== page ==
Casuality Creeps Into Hardcore Games

If you read my yesterday’s blog post, you probably noticed I bought bragging rights (that would be Playstation 3) for some very unknown reason as I have no time to play it anyway in the nearly future (baby coming in any day now).

Anyway, with my newly purchased PS3 I also got NHL ’10.

There was several things that caught my eye in terms of “casual friendly”. Casual games are more about “guiding player gently to do something and then mainly rewarding the player” whereas hardcore games are more about “you gotta have fast reactions and if you fail you are dead”. Okay, that’s a tiny simplification, but you get the point.

In NHL ’10, there’s several “casual gamer” friendly things.

Tutorials/learning puck handling
Before you can play the game, you can train how to shoot, pass and do stuff with the puck. There’s practice modes to give you a soft landing on real games.

One really cool feature I noticed was that the coach gives feedback after each period. Depending how I played, I get feedback such as “good assists” or “avoid no bad penalties”. In the first game, I paid attention to these and they really felt good guidance on what to do more and what to avoid.

In-game guidance
During the game, there’s an arrow pointing “where to position”. For example, if I play the left wing attacker, the arrow points me “where I need to go”.

Many adventure or action games provide “where to go” information, but it was cool to see the same in a sports game. Really user friendly.

Okay, playing as a goalie is hardcore: “if you do one mistake the opposing team will score”. And half of the time, you just wait for action to happen, and you have no control over getting your team to win – get some points you know.

But, in “be a pro” (or in online multiplayer) there’s a really sweet way to penalize player. It’s pretty obvious for an ice hockey game: penalties. In my first games, I was tackling too hard (doing bad things) and took penalties. Well, when you sit in the bench for 2 minutes (game time, that’s like 30 secs real time) watching others play… you sort of get the idea that “maybe I should stop getting penalties”.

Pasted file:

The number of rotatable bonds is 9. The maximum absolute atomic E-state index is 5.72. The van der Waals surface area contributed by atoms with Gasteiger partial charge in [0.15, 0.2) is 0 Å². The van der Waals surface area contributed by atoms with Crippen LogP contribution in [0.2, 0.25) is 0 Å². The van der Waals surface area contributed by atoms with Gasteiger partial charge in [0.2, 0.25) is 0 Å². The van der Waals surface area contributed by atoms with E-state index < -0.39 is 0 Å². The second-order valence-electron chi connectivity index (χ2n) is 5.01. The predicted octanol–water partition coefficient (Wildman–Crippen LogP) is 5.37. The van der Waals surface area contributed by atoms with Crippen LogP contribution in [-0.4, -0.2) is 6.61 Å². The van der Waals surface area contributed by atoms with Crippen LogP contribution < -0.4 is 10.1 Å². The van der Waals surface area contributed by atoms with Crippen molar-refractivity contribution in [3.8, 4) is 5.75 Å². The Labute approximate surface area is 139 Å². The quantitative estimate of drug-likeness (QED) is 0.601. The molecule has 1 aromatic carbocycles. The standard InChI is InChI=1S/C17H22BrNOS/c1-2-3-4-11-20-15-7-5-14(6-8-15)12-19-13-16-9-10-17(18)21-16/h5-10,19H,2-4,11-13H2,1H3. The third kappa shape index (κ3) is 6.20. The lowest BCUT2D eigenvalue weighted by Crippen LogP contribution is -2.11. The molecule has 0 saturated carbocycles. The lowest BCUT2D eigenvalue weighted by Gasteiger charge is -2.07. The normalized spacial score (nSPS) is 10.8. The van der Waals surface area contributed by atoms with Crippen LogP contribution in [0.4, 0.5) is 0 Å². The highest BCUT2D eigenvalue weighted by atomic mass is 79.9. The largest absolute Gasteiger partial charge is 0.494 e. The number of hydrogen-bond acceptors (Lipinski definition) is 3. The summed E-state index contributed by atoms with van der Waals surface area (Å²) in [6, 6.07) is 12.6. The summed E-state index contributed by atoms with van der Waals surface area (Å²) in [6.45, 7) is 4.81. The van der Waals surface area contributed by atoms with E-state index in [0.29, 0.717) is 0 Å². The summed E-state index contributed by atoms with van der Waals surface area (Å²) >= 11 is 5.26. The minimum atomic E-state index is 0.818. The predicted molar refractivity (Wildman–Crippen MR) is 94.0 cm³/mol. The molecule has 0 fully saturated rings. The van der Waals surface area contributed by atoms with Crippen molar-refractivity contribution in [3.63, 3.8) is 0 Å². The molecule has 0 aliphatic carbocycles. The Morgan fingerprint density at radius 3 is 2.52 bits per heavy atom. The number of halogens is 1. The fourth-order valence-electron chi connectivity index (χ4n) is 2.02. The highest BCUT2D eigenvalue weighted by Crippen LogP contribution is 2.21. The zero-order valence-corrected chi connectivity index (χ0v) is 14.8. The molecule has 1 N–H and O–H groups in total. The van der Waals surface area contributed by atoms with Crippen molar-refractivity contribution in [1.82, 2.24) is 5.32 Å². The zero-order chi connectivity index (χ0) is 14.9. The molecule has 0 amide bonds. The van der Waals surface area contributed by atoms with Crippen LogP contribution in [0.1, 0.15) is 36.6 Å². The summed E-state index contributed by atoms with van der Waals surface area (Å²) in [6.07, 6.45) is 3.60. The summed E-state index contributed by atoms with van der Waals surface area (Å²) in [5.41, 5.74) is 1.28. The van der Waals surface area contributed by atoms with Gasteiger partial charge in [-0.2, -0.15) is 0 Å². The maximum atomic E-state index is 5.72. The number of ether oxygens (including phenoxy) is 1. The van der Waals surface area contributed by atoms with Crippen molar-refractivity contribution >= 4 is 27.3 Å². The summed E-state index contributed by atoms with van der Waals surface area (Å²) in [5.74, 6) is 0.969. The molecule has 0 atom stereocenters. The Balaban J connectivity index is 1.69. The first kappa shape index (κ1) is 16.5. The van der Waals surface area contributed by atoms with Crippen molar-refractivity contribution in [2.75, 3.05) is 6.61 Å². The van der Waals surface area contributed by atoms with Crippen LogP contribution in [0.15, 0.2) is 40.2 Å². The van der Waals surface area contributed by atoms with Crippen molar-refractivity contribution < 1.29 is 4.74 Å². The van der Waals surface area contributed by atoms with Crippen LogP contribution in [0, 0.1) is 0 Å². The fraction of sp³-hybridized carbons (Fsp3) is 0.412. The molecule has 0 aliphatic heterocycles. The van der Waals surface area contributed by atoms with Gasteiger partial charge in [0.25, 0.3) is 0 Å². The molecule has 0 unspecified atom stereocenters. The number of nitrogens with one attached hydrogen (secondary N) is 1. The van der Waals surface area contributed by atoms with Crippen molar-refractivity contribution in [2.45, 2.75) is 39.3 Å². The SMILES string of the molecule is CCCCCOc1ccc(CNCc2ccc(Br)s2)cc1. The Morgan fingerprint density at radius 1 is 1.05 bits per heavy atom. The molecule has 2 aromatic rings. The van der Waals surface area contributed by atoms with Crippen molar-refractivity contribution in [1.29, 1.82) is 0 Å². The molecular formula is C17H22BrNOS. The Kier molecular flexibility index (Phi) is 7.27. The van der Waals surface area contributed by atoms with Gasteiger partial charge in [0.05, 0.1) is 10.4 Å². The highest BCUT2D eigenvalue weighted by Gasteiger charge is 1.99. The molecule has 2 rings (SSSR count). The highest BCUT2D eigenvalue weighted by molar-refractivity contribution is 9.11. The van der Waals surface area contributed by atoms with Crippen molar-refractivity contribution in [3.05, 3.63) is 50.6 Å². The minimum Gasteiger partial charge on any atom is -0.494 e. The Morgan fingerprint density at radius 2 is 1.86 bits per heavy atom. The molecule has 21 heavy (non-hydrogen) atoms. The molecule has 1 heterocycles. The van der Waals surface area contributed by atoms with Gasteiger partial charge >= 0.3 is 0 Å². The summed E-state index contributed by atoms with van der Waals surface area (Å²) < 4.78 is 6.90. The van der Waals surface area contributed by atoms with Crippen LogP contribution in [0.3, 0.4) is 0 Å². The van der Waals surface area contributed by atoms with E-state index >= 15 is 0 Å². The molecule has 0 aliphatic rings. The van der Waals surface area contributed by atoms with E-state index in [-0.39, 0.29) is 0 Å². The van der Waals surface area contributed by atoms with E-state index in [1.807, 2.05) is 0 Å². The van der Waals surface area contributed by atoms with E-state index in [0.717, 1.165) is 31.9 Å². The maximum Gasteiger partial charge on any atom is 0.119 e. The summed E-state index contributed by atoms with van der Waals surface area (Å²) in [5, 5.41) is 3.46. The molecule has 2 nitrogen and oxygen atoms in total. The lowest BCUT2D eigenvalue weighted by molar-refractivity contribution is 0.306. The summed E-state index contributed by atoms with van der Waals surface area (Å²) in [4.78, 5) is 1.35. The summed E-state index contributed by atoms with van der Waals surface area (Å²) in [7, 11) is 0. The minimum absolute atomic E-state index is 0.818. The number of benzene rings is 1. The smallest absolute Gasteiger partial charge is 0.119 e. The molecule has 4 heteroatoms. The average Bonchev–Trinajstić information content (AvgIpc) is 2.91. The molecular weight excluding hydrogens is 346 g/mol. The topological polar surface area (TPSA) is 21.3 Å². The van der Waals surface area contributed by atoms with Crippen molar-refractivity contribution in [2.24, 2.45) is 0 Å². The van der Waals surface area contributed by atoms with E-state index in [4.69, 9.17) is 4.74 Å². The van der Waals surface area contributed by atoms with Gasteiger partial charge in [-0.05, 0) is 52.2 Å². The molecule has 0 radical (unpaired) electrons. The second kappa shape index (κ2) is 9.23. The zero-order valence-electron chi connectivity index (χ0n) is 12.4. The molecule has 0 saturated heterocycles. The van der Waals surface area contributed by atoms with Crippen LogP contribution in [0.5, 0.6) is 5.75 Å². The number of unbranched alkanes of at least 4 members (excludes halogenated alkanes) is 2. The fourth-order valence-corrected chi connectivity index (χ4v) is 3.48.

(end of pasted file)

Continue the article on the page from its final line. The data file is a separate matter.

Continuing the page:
It was cool way to penalize the player. Do stupidities = you don’t get to play for a moment.

Okay, there’s hardcore stuff as well
I’m not trying to say that NHL ’10 is a casual game. Or that it would have anything to do with casual gaming. It’s a hardcore game. I’m just trying to make a point that there are several game design elements done similarly as in casual games. NHL has tons of hardcore things: first is the menus (they are from Dante’s hell: I have to press like 17 buttons and menu items before I get to play), then it’s the six axis controller (left stick to move, right stick handles the … well, stick. Down, up… buttons. That’s certainly not casual), difficulty levels (there’s really tough opponents), learning curve, and many many things.

But for me… it’s casual fun, I’m a casual hardcore guy anyway.

Sorry, Lost Track of Time. Here’s The Blog Post I Was Supposed To Write Yesterday

This article is about game design and “knowing better than others”.

I got PS3 + NHL ’10 couple of days ago. I read some reviews and heard that NHL provides a “be a pro mode” where you can create your own custom player and gain experience during your ice hockey career. After I heard about this (please keep in mind that my NHL experience stopped to ’95 since all those ’97, ’01 were crappy) I thought that “it’s a stupid idea, people want to control their favorite NHL stars, not create their own guy there”. I knew that EA got this thing wrong.

Well, I knew it totally wrong. I got suck down in the game and got that “just one more game” feeling and forgot to write a blog post.

To break down the situation, here’s some facts:

  • NHL ’10 comes with “be a pro mode” where you create your own custom player.
  • EA thinks this is a good idea: EA’s group of designers obviously think this is a good idea and they probably have some years of experience in doing ice hockey games and improving the game.